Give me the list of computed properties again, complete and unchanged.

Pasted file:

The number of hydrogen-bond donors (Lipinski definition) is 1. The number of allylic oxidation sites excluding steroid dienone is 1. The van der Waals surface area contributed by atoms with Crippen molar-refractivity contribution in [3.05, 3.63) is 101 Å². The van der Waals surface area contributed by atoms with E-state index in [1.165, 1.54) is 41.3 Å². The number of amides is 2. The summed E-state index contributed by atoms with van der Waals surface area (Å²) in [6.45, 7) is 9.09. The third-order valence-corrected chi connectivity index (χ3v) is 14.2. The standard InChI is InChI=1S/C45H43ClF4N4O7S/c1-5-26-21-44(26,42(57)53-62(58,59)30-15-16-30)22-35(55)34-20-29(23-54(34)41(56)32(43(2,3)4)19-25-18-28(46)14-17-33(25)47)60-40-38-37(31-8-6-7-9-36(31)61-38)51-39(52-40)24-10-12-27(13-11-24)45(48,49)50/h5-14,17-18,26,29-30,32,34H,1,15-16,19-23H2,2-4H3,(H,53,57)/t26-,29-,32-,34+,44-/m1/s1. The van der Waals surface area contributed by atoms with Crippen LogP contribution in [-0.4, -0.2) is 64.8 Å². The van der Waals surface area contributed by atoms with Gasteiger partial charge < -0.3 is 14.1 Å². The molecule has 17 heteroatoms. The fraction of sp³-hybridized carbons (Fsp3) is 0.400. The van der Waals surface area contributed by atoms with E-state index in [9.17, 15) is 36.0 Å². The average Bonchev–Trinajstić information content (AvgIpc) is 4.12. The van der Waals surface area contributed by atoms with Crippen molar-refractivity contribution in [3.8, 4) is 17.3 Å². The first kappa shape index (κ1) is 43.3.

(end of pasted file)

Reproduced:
The number of hydrogen-bond donors (Lipinski definition) is 1. The number of allylic oxidation sites excluding steroid dienone is 1. The van der Waals surface area contributed by atoms with Crippen molar-refractivity contribution in [3.05, 3.63) is 101 Å². The van der Waals surface area contributed by atoms with E-state index in [1.165, 1.54) is 41.3 Å². The number of amides is 2. The summed E-state index contributed by atoms with van der Waals surface area (Å²) in [6.45, 7) is 9.09. The third-order valence-corrected chi connectivity index (χ3v) is 14.2. The standard InChI is InChI=1S/C45H43ClF4N4O7S/c1-5-26-21-44(26,42(57)53-62(58,59)30-15-16-30)22-35(55)34-20-29(23-54(34)41(56)32(43(2,3)4)19-25-18-28(46)14-17-33(25)47)60-40-38-37(31-8-6-7-9-36(31)61-38)51-39(52-40)24-10-12-27(13-11-24)45(48,49)50/h5-14,17-18,26,29-30,32,34H,1,15-16,19-23H2,2-4H3,(H,53,57)/t26-,29-,32-,34+,44-/m1/s1. The van der Waals surface area contributed by atoms with Crippen LogP contribution in [-0.4, -0.2) is 64.8 Å². The van der Waals surface area contributed by atoms with Gasteiger partial charge < -0.3 is 14.1 Å². The molecule has 17 heteroatoms. The fraction of sp³-hybridized carbons (Fsp3) is 0.400. The van der Waals surface area contributed by atoms with E-state index in [9.17, 15) is 36.0 Å². The average Bonchev–Trinajstić information content (AvgIpc) is 4.12. The van der Waals surface area contributed by atoms with Crippen molar-refractivity contribution in [3.8, 4) is 17.3 Å². The first kappa shape index (κ1) is 43.3.